Amy Rosewater November 05, 2010
Photo: Amy Rosewater
Rhythmic gymnast Julie Zetlin is the top U.S. rhythmic gymnast in part thanks to her coach, Olga Kutuzova.
DARNESTOWN, Md. — To find the best U.S. rhythmic gymnast, you have to really look.
She is not training in a massive training facility with all of the latest and greatest exercise equipment. Rather, you can find her stretching with a handful of tweens in a Catholic school gym that is tucked far back off windy roads in Maryland.
There are school children running around in another part of the gym and only a curtain separates them. She is not far from the nation’s capital — just about 30 miles from the White House in fact. You’d never imagine this is the home of Capital Rhythmics and its hopeful to compete in the London 2012 Olympic Games.
Make no mistake, however. Julie Zetlin, 20, is indeed the nation’s best rhythmic gymnast.
If there is a true amateur left in sports, Zetlin has got to be it.
“She’s not going to make money like the basketball players or even a scholarship like the artistic gymnasts,” said Olga Kutuzova, Zetlin’s coach. “But she still comes and trains. I don’t think in the 10 or 11 years we’ve been together that she’s ever missed a practice or even been late. She doesn’t do this because she will get something. She does it because she loves it.”
And though there is no major payout in the sport of rhythmic gymnastics, at least not in the United States, Zetlin certainly has paid her dues and she is starting to feel the payback.
At the 2010 World Rhythmic Gymnastics Championships, held at the Olympiysky Sports Complex in Moscow in late September, Zetlin became the second American to qualify for the all-around finals. Mary Sanders achieved that feat in 2003. But there is an asterisk that goes with that stat. Sanders was born in Toronto but had dual citizenship, allowing her to represent the United States. That makes Zetlin, born in Silver Spring, Md., the first American-born gymnast to qualify for the rhythmic all-around finals at the world championships.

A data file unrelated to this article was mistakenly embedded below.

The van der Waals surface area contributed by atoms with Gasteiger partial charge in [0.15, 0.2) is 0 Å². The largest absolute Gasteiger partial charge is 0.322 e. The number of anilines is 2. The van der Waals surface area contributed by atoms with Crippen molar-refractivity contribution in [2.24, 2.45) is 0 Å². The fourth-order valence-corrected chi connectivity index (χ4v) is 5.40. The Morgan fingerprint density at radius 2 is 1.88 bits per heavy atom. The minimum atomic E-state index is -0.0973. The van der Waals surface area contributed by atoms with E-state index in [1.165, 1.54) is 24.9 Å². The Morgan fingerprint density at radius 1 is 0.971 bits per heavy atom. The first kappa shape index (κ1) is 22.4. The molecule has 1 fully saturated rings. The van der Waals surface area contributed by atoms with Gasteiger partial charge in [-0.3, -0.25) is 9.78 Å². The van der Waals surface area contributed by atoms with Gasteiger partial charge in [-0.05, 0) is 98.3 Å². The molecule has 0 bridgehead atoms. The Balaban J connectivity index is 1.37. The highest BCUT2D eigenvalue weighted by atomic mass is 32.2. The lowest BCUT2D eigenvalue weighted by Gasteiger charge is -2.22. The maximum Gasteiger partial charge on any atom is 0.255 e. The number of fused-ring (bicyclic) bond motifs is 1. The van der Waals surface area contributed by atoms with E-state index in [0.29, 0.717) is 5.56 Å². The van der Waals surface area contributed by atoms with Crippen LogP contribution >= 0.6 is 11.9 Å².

Zetlin placed 23rd with 99.025 points, but the placement was secondary. The fact that Zetlin, the reigning U.S. rhythmic champion, made it so deep in the competition was the big prize.
“It’s all starting to kick in,” Zetlin said during her first practice since the World Championships. “I didn’t realize how big it was until I came back.”
As exhilarating as these last few months have been for Zetlin, she still has plenty of work cut out for her between now and the summer of 2012. Up next is the Pan American Championship Dec. 2-5 in Mexico, where she hopes to qualify the United States for a spot in the 2011 Pan American Games. There’s also the 2011 Visa Championships and 2011 World Championships, where the United States hopes to earn a spot for the Olympic Games in London.
But for the moment, she’s enjoying where she’s at: in the driver’s seat, a perfect position for Zetlin, whose father works at an automobile dealership.
So much of Zetlin’s story is a tale of good fortune. Part of that luck is that she happened to live near a gym that attracted the likes of a Russian coach.
Zetlin’s coach, Kutuzova, was born in Siberia and competed in her home country, and became an American citizen two years ago. She happened to visit the United States back in the mid-90s and met a coach from Maryland. They kept in touch and when the American coach got married and had a baby, she asked Kutuzova if she’d like to coach in Maryland.
“I didn’t know if I’d stay forever or just a year,” Kutuzova said.
Lucky for Zetlin, Kutuzova has been here ever since.
Born into a Russian culture that adores rhythmic gymnastics, Kutuzova is excited about how much Zetlin’s recent success is generating interest in the sport in the United States.
“We received so many phone calls and text messages,” Kutuzova said. “I couldn’t believe how many people were happy for her.”
Among the first people to make a congratulatory call, Zetlin said, was none other than USA Gymnastics president Steve Penny, who yelled into the phone, “You did it, kid!”
To be able to achieve her feat in a country that loves the sport so much made everything even sweeter.